Regarding school disciplinary procedures, Barrera and León-Agusti's program gives students more voice in determining disciplinary procedures. Whenever transgressions occur, students have to develop appropriate sanctions that must be written down, taken home, and signed by parents. In this way the parents are informed and can comment on the agreements reached. This is part of what the authors call a discipline for empowerment, which allows students to act as agents of their change and growth.
These brief examples from Multiple Intelligences Around the World provide a sense of the range of educational efforts that apply MI theory. In the final section, Synthesis, Reflection, and Projection, contributors explore the argument for multiple intelligences from a cultural perspective. Discussion centers on interactions among intelligences within individuals, among individuals, and among intelligences across cultures.
The editors have provided excellent materials to illustrate the impact of MI theory around the world. Critics of MI theory include those who look for evidence-based data to support theoretical formulations. They ask whether the theory is testable and measurable and whether the multiple intelligences proposed by Gardner (l999) are a combination of talents and correlates of general intelligence. However, this edited book is not designed to answer evidence-based questions. One reason given why Gardner has not pursued the testing of his theory is that it could lead to labeling and stigmatization (Smith, 2008).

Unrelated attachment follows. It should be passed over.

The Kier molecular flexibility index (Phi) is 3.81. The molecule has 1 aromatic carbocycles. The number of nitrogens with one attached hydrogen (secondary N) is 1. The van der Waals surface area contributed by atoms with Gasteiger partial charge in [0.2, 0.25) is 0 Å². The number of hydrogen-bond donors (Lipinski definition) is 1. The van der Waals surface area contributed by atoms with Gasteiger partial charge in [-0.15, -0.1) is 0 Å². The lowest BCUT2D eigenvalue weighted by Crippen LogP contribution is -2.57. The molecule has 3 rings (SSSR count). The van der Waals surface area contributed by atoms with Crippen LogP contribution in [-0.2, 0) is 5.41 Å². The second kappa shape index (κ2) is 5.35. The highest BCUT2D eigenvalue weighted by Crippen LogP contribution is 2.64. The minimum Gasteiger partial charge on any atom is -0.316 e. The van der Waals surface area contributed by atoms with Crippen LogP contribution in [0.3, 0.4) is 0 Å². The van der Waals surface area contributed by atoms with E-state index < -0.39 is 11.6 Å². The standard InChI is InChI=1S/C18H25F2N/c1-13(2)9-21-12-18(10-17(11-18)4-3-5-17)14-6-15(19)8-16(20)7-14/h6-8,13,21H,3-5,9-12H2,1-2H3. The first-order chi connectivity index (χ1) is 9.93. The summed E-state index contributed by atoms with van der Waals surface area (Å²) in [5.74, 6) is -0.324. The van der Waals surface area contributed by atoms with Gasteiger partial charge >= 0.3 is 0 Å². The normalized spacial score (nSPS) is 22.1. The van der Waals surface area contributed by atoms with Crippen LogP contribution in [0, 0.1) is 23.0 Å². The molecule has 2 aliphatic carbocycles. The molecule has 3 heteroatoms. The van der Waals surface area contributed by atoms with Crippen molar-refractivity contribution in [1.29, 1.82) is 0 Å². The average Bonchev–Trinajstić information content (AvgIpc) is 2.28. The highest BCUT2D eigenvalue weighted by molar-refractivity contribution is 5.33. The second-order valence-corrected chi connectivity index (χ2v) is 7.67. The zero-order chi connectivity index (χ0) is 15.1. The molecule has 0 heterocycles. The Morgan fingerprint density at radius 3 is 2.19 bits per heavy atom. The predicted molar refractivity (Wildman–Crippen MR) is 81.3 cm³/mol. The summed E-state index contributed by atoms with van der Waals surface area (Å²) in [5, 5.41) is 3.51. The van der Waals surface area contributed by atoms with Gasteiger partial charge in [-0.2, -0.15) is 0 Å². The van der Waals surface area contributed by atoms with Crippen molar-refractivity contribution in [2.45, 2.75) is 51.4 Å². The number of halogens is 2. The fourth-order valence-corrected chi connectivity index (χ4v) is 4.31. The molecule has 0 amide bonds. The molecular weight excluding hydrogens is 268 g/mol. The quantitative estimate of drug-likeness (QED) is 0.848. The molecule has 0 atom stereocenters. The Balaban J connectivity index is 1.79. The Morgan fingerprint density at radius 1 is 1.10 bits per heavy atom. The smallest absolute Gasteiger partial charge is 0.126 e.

So where does that leave us? In my judgment, the collection of materials presented in Multiple Intelligences Around the World concerning education and multiple intelligences around the world is challenging and shows the impact of the theory. For those who believe that psychometric approaches for the measurement of intelligence are entirely too rigid, this book will be most helpful. Further, to the extent that curricula around the world have recognized the importance of individual differences, flexibility, and interdisciplinary content, Chen, Moran, and Gardner's book provides ample examples. From this perspective, their book should be required reading for all parents, educators, and students.
Gardner, H. (l983). Frames of mind: The theory of multiple intelligences. New York, NY: Basic Books.
Gardner, H. (l999). Intelligence reframed. Multiple intelligences for the 21st century. New York, NY: Basic Books.
Smith,M.(2008). Howard Gardner, multiple intelligences, and education. Retrieved from http://www.infed.org/thinkers/gardner.htm.